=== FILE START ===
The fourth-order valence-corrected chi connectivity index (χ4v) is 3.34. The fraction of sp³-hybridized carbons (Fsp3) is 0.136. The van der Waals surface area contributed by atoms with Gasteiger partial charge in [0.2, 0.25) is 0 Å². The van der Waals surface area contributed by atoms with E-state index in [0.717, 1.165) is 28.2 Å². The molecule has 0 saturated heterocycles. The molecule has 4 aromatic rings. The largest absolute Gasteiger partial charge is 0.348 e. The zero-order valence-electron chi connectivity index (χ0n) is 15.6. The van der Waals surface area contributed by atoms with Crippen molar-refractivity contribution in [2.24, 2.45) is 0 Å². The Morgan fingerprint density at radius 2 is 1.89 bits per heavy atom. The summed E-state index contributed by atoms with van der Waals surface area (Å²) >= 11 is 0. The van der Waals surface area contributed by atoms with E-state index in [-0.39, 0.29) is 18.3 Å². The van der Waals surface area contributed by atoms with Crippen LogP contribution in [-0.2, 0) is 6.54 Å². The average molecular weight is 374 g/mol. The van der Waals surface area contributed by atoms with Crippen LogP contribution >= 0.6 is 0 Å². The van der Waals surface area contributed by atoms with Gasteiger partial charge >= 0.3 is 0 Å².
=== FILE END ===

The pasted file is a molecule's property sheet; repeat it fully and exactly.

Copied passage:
The fourth-order valence-corrected chi connectivity index (χ4v) is 3.34. The fraction of sp³-hybridized carbons (Fsp3) is 0.136. The van der Waals surface area contributed by atoms with Gasteiger partial charge in [0.2, 0.25) is 0 Å². The van der Waals surface area contributed by atoms with E-state index in [0.717, 1.165) is 28.2 Å². The molecule has 0 saturated heterocycles. The molecule has 4 aromatic rings. The largest absolute Gasteiger partial charge is 0.348 e. The zero-order valence-electron chi connectivity index (χ0n) is 15.6. The van der Waals surface area contributed by atoms with Crippen molar-refractivity contribution in [2.24, 2.45) is 0 Å². The Morgan fingerprint density at radius 2 is 1.89 bits per heavy atom. The summed E-state index contributed by atoms with van der Waals surface area (Å²) >= 11 is 0. The van der Waals surface area contributed by atoms with E-state index in [-0.39, 0.29) is 18.3 Å². The van der Waals surface area contributed by atoms with Crippen LogP contribution in [-0.2, 0) is 6.54 Å². The average molecular weight is 374 g/mol. The van der Waals surface area contributed by atoms with Crippen LogP contribution >= 0.6 is 0 Å². The van der Waals surface area contributed by atoms with Gasteiger partial charge >= 0.3 is 0 Å².